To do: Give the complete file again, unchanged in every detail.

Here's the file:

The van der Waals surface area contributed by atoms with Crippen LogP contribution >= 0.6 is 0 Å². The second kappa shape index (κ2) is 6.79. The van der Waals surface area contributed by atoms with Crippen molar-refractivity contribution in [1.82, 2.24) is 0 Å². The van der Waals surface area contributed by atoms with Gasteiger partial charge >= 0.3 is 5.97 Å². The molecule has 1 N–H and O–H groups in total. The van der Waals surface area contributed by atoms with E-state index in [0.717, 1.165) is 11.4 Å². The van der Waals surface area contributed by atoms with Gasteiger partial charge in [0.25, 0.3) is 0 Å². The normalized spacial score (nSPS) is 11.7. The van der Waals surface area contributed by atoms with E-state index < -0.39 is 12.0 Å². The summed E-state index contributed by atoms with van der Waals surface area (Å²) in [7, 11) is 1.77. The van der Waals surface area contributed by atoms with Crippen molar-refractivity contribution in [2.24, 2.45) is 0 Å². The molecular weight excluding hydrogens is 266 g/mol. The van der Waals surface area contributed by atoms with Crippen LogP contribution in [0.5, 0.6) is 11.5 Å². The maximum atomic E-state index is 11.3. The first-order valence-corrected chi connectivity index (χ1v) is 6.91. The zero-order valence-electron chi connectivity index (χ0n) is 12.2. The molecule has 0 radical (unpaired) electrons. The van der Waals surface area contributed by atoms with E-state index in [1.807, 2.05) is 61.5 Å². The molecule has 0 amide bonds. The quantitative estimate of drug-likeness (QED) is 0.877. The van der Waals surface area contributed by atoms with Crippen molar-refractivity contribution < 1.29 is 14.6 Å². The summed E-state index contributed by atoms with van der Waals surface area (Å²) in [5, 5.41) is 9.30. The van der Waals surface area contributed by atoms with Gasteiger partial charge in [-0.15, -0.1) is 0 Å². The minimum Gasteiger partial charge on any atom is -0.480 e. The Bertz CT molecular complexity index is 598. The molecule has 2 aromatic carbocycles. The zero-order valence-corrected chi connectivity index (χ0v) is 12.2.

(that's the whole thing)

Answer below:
The van der Waals surface area contributed by atoms with Crippen LogP contribution >= 0.6 is 0 Å². The second kappa shape index (κ2) is 6.79. The van der Waals surface area contributed by atoms with Crippen molar-refractivity contribution in [1.82, 2.24) is 0 Å². The van der Waals surface area contributed by atoms with Gasteiger partial charge >= 0.3 is 5.97 Å². The molecule has 1 N–H and O–H groups in total. The van der Waals surface area contributed by atoms with E-state index in [0.717, 1.165) is 11.4 Å². The van der Waals surface area contributed by atoms with Gasteiger partial charge in [0.25, 0.3) is 0 Å². The normalized spacial score (nSPS) is 11.7. The van der Waals surface area contributed by atoms with E-state index < -0.39 is 12.0 Å². The summed E-state index contributed by atoms with van der Waals surface area (Å²) in [7, 11) is 1.77. The van der Waals surface area contributed by atoms with Crippen molar-refractivity contribution in [2.24, 2.45) is 0 Å². The molecular weight excluding hydrogens is 266 g/mol. The van der Waals surface area contributed by atoms with Crippen LogP contribution in [0.5, 0.6) is 11.5 Å². The maximum atomic E-state index is 11.3. The first-order valence-corrected chi connectivity index (χ1v) is 6.91. The zero-order valence-electron chi connectivity index (χ0n) is 12.2. The molecule has 0 radical (unpaired) electrons. The van der Waals surface area contributed by atoms with E-state index in [1.807, 2.05) is 61.5 Å². The molecule has 0 amide bonds. The quantitative estimate of drug-likeness (QED) is 0.877. The van der Waals surface area contributed by atoms with Crippen molar-refractivity contribution < 1.29 is 14.6 Å². The summed E-state index contributed by atoms with van der Waals surface area (Å²) in [5, 5.41) is 9.30. The van der Waals surface area contributed by atoms with Gasteiger partial charge in [-0.15, -0.1) is 0 Å². The minimum Gasteiger partial charge on any atom is -0.480 e. The Bertz CT molecular complexity index is 598. The molecule has 2 aromatic carbocycles. The zero-order valence-corrected chi connectivity index (χ0v) is 12.2.